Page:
I will continue to study, and perhaps one day I too will achieve such powerful omniscience that I can criticize the violent actions of others.

      • Jonathan Roberts says:

        The moral of the story is that the violence and arbitrary tribalism in sports crosses over into real life, and kids nowadays can’t tell the difference between reality and their imagination. In the end, what’s important is that you have the ref on your side. Oh, and that you must keep playing sports, because in life as in college, that’s all that really matters.

      • Rezeya Montecore says:

        I think if you’re drawing the conclusion that the author thought this was all perfectly okay, you’re just completely failing to read between the lines. His fear of his own temper in the aftermath sounds pretty clear to me. 

        Can’t tell the difference between portraying something and promoting it? *sigh* It’s okay, neither can a lot of people, apparently.

        • Carpeteria says:

          Possibly, but the retrospective *WINK at the end seems to suggest otherwise.

          • SamSam says:

            I agree. That last panel was the one that really flipped the thing around in my head as far as where the author was coming from.

            Then again, I guess it could be a deliberate facade that he’s putting on, and we’re supposed to read yet deeper between the lines. It just…. didn’t look like it.

          • Missy Pants says:

            This. 
            It could have been a different story right up until the wink.

          • TheOven says:

             I took that to be a very succinct illustration of how nobody thinks they’re a bad guy, so we tell the story our way, wink and  move on.

          • hardwarejunkie9 says:

            Why can’t it be both ways? I don’t think they’re mutually exclusive.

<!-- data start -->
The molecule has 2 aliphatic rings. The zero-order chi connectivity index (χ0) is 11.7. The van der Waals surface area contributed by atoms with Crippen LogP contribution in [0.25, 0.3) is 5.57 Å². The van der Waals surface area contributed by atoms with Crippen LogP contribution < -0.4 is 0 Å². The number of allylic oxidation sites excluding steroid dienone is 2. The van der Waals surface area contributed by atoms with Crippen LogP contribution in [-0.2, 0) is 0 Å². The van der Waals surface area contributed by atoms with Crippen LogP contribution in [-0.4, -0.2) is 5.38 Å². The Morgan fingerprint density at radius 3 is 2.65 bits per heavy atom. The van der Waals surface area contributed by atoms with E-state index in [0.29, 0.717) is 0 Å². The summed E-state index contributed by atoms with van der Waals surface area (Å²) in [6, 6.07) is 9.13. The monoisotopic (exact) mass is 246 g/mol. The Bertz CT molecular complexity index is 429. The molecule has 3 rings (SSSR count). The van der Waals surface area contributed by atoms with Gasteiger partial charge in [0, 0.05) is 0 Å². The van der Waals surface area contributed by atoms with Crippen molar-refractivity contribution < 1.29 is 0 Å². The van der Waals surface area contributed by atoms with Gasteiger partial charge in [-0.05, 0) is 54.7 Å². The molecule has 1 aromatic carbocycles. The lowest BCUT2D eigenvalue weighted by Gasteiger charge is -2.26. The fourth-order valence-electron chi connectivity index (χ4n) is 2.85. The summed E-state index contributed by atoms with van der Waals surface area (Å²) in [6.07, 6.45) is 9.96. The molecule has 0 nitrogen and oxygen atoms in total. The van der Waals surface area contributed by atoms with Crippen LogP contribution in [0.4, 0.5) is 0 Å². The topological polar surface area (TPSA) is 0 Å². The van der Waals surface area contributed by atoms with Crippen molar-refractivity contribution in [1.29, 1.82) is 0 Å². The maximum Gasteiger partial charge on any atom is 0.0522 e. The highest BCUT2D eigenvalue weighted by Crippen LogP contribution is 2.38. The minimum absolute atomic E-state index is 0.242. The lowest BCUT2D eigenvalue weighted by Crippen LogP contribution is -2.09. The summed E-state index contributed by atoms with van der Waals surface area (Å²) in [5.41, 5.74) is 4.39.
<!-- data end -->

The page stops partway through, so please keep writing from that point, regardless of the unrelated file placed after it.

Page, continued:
• OliveGreenapple says:

            Am I the only one who took the wink to be a suggestion that this might be a tall tale by the old man?

          • Carpeteria says:

            I think you are, yes.

          • Gulliver says:

            It occurred to me that it might be a sign of embellishment. It is a cartoon, after all.

        • Missy Pants says:

          Git off your high horse. I can not like violence begetting violence regardless of the parties involved or what you view as the subtext of the story. 
          The story reads to me as a fun story an old man tells while drinking about “the good old days” – he winks at the end, he loves this story because he’s the hero, didn’t get hurt and didn’t get in trouble for taking a guys eye out! My father was/is a guy like this, drunk, aggressive, and a story teller with lots of stories like these where he gets away with one thing or another. Its not a fun or good story, and I’m allowed to dislike it. 

    • TooGoodToCheck says:

      If your story needs a moral, try the Wheel of Morality

    • Rick Adams says:

       I think the moral has more to do with raising your children than anything else.

    • invictus says:

      With an arrow.

    • tré says:

      Tell you what, when you’re in that situation, you can go ahead and go out of your way to avoid some violent giant’s eye. I’m gonna kick what I can.

    • benher says:

       You want morals without violence? Read the Bible! Oh wait…

      • Ian Wood says:

        Biblical violence is the best violence.

        Seriously. I’m trying to fund Tarantino’s “Old Testament” but the fucker won’t take my money.

        • Ito Kagehisa says:

          I’d be amazed if Tarantino didn’t ruin it.  He’ll probably add an extra nemesis like a giant white orc or something equally stupid.

    • dragonfrog says:

       It’s called “real stuff” – real life doesn’t have morals, just outcomes.

  2. Darron Moore says:

    It’s all just fun and games, until…

  3. Amor DeCosmos says:

    Let’s see…

    First guy likes to beat up innocent people.  Second guy just wants to play football at school.  First guy goes around beating people up.  Second guy  goes around minding his own business and being a good neighbour.  Chances of First guy blinding or permanently injuring someone:  high.  Chances of Second guy injuring someone: low.  First guy loses an eye and his dad gets locked in prison.  Second guy completes university. 

    Sounds like a legit morality story straight out of Aesop.

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  4. That whole putting-out-an-eye thing totally worked for Odysseus, too, as I recall.

  5. Jason Baker says:

    So a young Hank Hill gets into a fight, and then I stopped reading. Summary?

    • Rezeya Montecore says:

      Summary: Jason Baker is confronted with his own prejudice against “rednecks”, learns nothing, film at 11.

      Hope that helped. 

  6. Stefan Jones says:

    The art reminds me a little of Jack Chick tract art. I don’t mean this in a bad way; it is serviceable and appealing.